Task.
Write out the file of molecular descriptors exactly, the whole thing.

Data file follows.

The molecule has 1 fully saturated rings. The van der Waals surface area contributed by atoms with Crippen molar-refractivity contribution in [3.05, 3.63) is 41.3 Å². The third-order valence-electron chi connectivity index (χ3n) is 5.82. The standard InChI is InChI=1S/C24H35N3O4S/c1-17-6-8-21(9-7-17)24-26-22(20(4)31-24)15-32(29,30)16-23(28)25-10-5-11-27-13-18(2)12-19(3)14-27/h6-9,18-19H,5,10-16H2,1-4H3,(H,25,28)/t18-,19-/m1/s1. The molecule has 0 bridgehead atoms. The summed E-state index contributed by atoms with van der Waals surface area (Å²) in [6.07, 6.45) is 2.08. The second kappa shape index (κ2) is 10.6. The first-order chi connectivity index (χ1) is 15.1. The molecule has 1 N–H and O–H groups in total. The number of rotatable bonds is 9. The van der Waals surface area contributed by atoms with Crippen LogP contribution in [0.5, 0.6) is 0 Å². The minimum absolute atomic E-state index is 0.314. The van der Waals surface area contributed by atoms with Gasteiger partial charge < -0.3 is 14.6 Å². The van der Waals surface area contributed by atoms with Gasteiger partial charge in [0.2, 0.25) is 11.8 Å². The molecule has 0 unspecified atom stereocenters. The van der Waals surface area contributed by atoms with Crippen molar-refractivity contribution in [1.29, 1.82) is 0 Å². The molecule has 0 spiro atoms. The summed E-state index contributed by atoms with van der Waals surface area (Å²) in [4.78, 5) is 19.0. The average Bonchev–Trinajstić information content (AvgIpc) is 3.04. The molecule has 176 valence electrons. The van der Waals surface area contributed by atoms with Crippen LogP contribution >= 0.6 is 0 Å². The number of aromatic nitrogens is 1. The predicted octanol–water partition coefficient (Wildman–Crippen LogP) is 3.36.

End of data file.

The molecule has 1 fully saturated rings. The van der Waals surface area contributed by atoms with Crippen molar-refractivity contribution in [3.05, 3.63) is 41.3 Å². The third-order valence-electron chi connectivity index (χ3n) is 5.82. The standard InChI is InChI=1S/C24H35N3O4S/c1-17-6-8-21(9-7-17)24-26-22(20(4)31-24)15-32(29,30)16-23(28)25-10-5-11-27-13-18(2)12-19(3)14-27/h6-9,18-19H,5,10-16H2,1-4H3,(H,25,28)/t18-,19-/m1/s1. The molecule has 0 bridgehead atoms. The summed E-state index contributed by atoms with van der Waals surface area (Å²) in [6.07, 6.45) is 2.08. The second kappa shape index (κ2) is 10.6. The first-order chi connectivity index (χ1) is 15.1. The molecule has 1 N–H and O–H groups in total. The number of rotatable bonds is 9. The van der Waals surface area contributed by atoms with Crippen LogP contribution in [0.5, 0.6) is 0 Å². The minimum absolute atomic E-state index is 0.314. The van der Waals surface area contributed by atoms with Gasteiger partial charge < -0.3 is 14.6 Å². The van der Waals surface area contributed by atoms with Gasteiger partial charge in [0.2, 0.25) is 11.8 Å². The molecule has 0 unspecified atom stereocenters. The van der Waals surface area contributed by atoms with Crippen molar-refractivity contribution in [1.29, 1.82) is 0 Å². The molecule has 0 spiro atoms. The summed E-state index contributed by atoms with van der Waals surface area (Å²) in [4.78, 5) is 19.0. The average Bonchev–Trinajstić information content (AvgIpc) is 3.04. The molecule has 176 valence electrons. The van der Waals surface area contributed by atoms with Crippen LogP contribution >= 0.6 is 0 Å². The number of aromatic nitrogens is 1. The predicted octanol–water partition coefficient (Wildman–Crippen LogP) is 3.36.